June 24, 2010
A new study indicates that fathers are struggling just as much as mothers to fulfill responsibilities at home and in the office.
The report, titled "The New Dad: Exploring Fatherhood within a Career Context," was released by the Boston College Center for Work & Family last week, and challenges the traditional notion of the father as breadwinner, rather than as a parent. In fact, the research found that dads often repeated the theme of "being there, being present, spending time, being accessible."
"Men are facing the same clash of social ideals that women have faced since the 1970s--how do you be a good parent and a good worker?" said Joan c. Williams, the director of the Center for WorkLife Law at the Hastings College of the Law at the University of California, who was quoted by The New York Times. "This is a pretty sensitive indicator of the rise of the new ideal of the good father as a nurturing father, not just a provider father."
The study also found that fathers who played an increased parenting role were perceived favorably at work, where their reputation, credibility and career options were enhanced as a result. But most new fathers chose to balance work-life issues informally, rather than making formal flexible work arrangements as new mothers often do. And there was some evidence that companies did not expect men to reduce workloads or career aspirations so they could be more involved at home.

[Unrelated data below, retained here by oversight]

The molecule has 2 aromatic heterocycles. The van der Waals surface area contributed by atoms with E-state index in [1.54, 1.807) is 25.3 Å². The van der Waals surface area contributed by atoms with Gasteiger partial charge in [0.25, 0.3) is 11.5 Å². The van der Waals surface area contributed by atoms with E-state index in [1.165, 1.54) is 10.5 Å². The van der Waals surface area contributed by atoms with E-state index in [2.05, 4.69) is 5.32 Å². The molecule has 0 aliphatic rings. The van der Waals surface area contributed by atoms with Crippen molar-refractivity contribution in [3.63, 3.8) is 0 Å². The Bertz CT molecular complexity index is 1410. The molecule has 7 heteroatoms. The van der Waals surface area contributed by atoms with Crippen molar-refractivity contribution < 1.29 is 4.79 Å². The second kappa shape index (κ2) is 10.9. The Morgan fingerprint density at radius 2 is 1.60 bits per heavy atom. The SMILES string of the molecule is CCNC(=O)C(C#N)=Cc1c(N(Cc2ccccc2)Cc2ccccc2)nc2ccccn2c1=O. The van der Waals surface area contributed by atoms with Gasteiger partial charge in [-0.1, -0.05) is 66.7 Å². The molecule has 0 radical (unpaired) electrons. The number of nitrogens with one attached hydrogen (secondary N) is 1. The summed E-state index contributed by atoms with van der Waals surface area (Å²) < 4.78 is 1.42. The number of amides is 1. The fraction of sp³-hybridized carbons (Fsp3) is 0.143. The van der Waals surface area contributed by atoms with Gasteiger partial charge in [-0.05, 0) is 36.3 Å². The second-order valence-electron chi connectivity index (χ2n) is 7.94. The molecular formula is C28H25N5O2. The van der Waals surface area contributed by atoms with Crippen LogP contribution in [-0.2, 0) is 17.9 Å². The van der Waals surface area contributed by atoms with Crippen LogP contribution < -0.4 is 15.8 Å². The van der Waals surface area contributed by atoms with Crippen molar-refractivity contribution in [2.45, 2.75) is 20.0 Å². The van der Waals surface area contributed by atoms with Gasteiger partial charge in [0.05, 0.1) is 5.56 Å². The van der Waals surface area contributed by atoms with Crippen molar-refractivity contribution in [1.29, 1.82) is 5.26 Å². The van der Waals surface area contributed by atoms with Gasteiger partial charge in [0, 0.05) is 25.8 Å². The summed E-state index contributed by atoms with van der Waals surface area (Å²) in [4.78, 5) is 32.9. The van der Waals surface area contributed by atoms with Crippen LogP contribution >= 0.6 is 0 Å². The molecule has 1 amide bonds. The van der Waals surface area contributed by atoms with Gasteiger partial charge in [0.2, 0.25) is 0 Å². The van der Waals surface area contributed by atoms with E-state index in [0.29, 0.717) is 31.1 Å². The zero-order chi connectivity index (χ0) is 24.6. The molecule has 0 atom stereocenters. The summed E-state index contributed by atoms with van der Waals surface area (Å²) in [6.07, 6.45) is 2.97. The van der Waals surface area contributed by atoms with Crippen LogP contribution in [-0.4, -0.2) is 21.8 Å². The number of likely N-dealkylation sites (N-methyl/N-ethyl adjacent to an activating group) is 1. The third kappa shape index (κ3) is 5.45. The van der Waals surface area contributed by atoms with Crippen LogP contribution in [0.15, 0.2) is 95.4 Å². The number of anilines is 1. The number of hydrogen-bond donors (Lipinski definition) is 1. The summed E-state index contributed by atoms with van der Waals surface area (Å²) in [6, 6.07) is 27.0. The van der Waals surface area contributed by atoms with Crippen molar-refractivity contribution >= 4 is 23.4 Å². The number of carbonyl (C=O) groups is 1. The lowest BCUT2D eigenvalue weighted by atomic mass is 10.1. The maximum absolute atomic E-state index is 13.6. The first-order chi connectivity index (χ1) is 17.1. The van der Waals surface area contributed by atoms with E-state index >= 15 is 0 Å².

The changing role of fathers is partly the result of the changing workforce. "Women are more than half of the workforce, and most of the layoffs we've seen in this downturn have been in mostly male-dominated jobs," pointed out Jamie Ladge, who co-authored the report and was interviewed by MSNBC.com. "So men are having to set up. . . . You're seeing many more dads at school at drop off and pick up."
But businesses have not yet embraced this new reality, noted Cali Yost, CEO of consulting firm Work + Life Fit Inc. "Time and again," she told MSNBC.com, "companies primarily address how to manage work-life issues and use flexibility in the 'women's initiative' even though the policies and programs that are in place are theoretically intended for everyone."
Compiled by Yaffa Klugerman
"More Dads Looking to Balance Work, Family," MSNBC.com, June 21, 2010, Eve Tahmincioglu
"Now, Dad Feels as Stressed as Mom," newyorktimes.com, June 18, 2010, Tara Parker-Pope
"The New Dad: Exploring Fatherhood Within a Career Context," Boston College Center for Work & Family, June 2010, Prof. Brad Harrington, Fred Van Deusen, Prof. Jamie Ladge